You’ll have all heard the word “FOMO.” It’s becoming pretty popular in most people’s vernacular and it happens to pretty much everyone. It’s the fear of missing out and according to many people, social media is exacerbating the feeling even more.
Fear of missing out explains the anxiety we feel when we think something more fun or exciting is happening without us. Dinner parties that we may have turned down because we were too tired or busy doing something else, holidays with friends that we couldn’t go on. Situations like these are prime examples where someone may feel a bit of FOMO.
The term “FOMO” was coined by Harvard MBA Patrick J. McGinnis. And while it was originally created to be used in the context of business decision-making, it has now become part and parcel of everyone’s language.
There have since been many studies undertaken to analyze why people suffer from FOMO and whether there are particular scenarios or even days of the week where it is experienced more than normal.
While many people assume that FOMO is worse in younger people, studies have found that baby boomers are actually quite susceptible to the feeling, especially around how they will feel when they retire.
A study done by MIT found that many Baby Boomers are so worried about what they’ll miss out on when they retire, they’re delaying their retirement and avoiding the topic.
For many people who use social media, the constant urge to be in touch with family and friends has actually led to a worsening when it comes to feelings of FOMO.
Social media is a world that is constantly updated. And let’s be honest, most people will post pictures of them having fun with family and friends, and traveling the world.
While they simply want to share their experiences with others, those not involved can feel a deep sense of missing out on the action.
In turn, the fear of missing out phenomenon can even lead to feelings of loneliness and depression, and a feeling of exclusion because those seeing the images are feeling left out.
However, what we need to remember is that these are people’s “highlights reels,” not necessarily their everyday lives. It’s clear that social media distorts everyone's perception of other people’s lives.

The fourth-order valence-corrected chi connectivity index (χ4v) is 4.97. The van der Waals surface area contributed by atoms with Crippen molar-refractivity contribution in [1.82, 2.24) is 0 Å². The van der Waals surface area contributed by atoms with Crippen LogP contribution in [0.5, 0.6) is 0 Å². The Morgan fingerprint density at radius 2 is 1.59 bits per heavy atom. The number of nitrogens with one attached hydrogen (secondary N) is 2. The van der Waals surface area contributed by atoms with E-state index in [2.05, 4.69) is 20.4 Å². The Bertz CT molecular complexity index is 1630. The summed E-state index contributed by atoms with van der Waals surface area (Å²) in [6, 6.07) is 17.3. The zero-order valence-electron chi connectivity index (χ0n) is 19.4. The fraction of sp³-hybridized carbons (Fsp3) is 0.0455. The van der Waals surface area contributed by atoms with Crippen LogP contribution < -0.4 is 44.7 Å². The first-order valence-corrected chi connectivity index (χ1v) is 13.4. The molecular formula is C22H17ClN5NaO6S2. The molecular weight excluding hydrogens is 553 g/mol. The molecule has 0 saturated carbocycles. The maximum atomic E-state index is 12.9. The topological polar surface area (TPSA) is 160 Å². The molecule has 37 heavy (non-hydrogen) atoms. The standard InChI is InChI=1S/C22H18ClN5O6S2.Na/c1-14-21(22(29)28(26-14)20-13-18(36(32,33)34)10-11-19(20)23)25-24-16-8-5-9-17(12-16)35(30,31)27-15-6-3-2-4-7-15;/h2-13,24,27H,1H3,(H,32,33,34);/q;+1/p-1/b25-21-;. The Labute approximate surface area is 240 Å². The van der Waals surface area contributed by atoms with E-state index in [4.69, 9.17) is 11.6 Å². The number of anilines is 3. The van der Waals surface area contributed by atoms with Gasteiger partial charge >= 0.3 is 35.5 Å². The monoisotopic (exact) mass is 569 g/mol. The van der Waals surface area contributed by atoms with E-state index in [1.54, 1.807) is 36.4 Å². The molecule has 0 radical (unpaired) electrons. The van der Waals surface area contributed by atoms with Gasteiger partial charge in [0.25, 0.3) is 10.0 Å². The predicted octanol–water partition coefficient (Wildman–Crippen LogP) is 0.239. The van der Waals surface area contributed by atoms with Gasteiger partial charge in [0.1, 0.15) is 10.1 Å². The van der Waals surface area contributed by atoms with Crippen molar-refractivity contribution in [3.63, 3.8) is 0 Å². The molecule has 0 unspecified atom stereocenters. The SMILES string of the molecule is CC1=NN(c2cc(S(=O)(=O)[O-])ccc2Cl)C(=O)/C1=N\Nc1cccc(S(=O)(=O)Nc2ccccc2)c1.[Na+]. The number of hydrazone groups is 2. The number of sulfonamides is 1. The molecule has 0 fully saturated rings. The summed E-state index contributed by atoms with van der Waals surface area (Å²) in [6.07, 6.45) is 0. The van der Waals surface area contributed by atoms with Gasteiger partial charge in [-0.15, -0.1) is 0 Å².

We don’t see pictures of people catching public transport during peak hours or sitting at their desks doing work. Rather, we see all the fun things people get up to. This is what is creating the sense of FOMO.
Interestingly, the Seniors and Technology report found that 26% of seniors say that social media increases their feelings of FOMO. So clearly, it’s not just the younger generations that are suffering.
For seniors, where it can hit most is the way peers are spending their retirement. While you may afford to live one way, your friends or acquaintances may be able to afford another way. And seeing all of this on social media can evoke a sense of jealousy.
Many people will tell you though that, first, just because you’re seeing it on social media doesn’t mean that’s how they’re living their entire lives, and second, you need to prioritize what matters most to you. If you wish to spend more time with family at home, that’s what you should be doing.
Seniors are also struggling with the fear of missing out when things happen at work and as such, are delaying their retirement. Those feeling this way don’t want to miss out on all the excitement, the energy and the action that they fear they’ll leave behind when they retire.
Social media is a wonderful tool for seniors. It fosters greater connections, allows us to keep in touch with people, helps to encourage learning and allows for greater access to news and current affairs.
But there is also a dark side to social media. Spending time on Facebook, Instagram and Twitter world increases the feelings of missing purely by giving you a glimpse into someone else’s world.
Luke Fitzpatrick has been published in Forbes, Yahoo! News and Influencive. He is also a guest lecturer at the University of Sydney, lecturing in Cross-Cultural Management and the Pre-MBA Program. You can connect with him on LinkedIn.